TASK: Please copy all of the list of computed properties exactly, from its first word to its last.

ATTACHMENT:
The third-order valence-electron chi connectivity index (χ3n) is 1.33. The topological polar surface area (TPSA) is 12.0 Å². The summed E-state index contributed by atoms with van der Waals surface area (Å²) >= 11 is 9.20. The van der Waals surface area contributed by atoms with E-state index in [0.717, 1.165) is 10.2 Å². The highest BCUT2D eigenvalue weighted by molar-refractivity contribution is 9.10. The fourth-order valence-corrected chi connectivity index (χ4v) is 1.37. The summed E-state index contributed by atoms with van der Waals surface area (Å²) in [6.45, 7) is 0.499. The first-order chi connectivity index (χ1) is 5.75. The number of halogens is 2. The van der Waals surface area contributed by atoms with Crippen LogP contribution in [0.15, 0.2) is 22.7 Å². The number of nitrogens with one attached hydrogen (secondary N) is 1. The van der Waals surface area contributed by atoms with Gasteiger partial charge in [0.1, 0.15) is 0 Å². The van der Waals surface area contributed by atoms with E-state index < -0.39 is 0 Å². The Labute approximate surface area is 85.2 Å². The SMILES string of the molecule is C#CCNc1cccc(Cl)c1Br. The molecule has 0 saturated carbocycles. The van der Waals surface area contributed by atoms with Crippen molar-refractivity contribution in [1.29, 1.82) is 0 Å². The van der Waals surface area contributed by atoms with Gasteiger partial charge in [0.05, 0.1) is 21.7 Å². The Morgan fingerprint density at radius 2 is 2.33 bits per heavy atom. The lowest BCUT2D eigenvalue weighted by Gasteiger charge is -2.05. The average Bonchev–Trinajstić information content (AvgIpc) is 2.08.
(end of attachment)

The third-order valence-electron chi connectivity index (χ3n) is 1.33. The topological polar surface area (TPSA) is 12.0 Å². The summed E-state index contributed by atoms with van der Waals surface area (Å²) >= 11 is 9.20. The van der Waals surface area contributed by atoms with E-state index in [0.717, 1.165) is 10.2 Å². The highest BCUT2D eigenvalue weighted by molar-refractivity contribution is 9.10. The fourth-order valence-corrected chi connectivity index (χ4v) is 1.37. The summed E-state index contributed by atoms with van der Waals surface area (Å²) in [6.45, 7) is 0.499. The first-order chi connectivity index (χ1) is 5.75. The number of halogens is 2. The van der Waals surface area contributed by atoms with Crippen LogP contribution in [0.15, 0.2) is 22.7 Å². The number of nitrogens with one attached hydrogen (secondary N) is 1. The van der Waals surface area contributed by atoms with Gasteiger partial charge in [0.1, 0.15) is 0 Å². The van der Waals surface area contributed by atoms with E-state index < -0.39 is 0 Å². The Labute approximate surface area is 85.2 Å². The SMILES string of the molecule is C#CCNc1cccc(Cl)c1Br. The molecule has 0 saturated carbocycles. The van der Waals surface area contributed by atoms with Crippen molar-refractivity contribution in [1.29, 1.82) is 0 Å². The van der Waals surface area contributed by atoms with Gasteiger partial charge in [0.05, 0.1) is 21.7 Å². The Morgan fingerprint density at radius 2 is 2.33 bits per heavy atom. The lowest BCUT2D eigenvalue weighted by Gasteiger charge is -2.05. The average Bonchev–Trinajstić information content (AvgIpc) is 2.08.